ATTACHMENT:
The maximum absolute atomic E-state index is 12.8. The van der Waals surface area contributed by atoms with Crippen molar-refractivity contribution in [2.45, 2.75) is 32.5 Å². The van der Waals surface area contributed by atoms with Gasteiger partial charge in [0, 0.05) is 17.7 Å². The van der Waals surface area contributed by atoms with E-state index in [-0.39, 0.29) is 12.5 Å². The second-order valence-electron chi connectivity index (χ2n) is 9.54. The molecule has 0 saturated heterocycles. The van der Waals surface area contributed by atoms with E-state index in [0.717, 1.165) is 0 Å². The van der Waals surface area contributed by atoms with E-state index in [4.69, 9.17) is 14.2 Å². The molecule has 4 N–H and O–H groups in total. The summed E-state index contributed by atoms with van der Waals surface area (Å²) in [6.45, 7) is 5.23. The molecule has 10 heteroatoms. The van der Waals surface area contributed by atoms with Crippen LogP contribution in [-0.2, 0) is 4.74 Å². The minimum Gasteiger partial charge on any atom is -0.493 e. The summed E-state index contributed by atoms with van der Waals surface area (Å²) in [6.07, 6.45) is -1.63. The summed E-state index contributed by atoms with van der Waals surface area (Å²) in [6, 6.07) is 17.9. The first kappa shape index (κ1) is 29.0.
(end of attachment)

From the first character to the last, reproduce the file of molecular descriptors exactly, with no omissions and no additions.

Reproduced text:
The maximum absolute atomic E-state index is 12.8. The van der Waals surface area contributed by atoms with Crippen molar-refractivity contribution in [2.45, 2.75) is 32.5 Å². The van der Waals surface area contributed by atoms with Gasteiger partial charge in [0, 0.05) is 17.7 Å². The van der Waals surface area contributed by atoms with E-state index in [-0.39, 0.29) is 12.5 Å². The second-order valence-electron chi connectivity index (χ2n) is 9.54. The molecule has 0 saturated heterocycles. The van der Waals surface area contributed by atoms with E-state index in [0.717, 1.165) is 0 Å². The van der Waals surface area contributed by atoms with E-state index in [4.69, 9.17) is 14.2 Å². The molecule has 4 N–H and O–H groups in total. The summed E-state index contributed by atoms with van der Waals surface area (Å²) in [6.45, 7) is 5.23. The molecule has 10 heteroatoms. The van der Waals surface area contributed by atoms with Crippen LogP contribution in [-0.2, 0) is 4.74 Å². The minimum Gasteiger partial charge on any atom is -0.493 e. The summed E-state index contributed by atoms with van der Waals surface area (Å²) in [6.07, 6.45) is -1.63. The summed E-state index contributed by atoms with van der Waals surface area (Å²) in [6, 6.07) is 17.9. The first kappa shape index (κ1) is 29.0.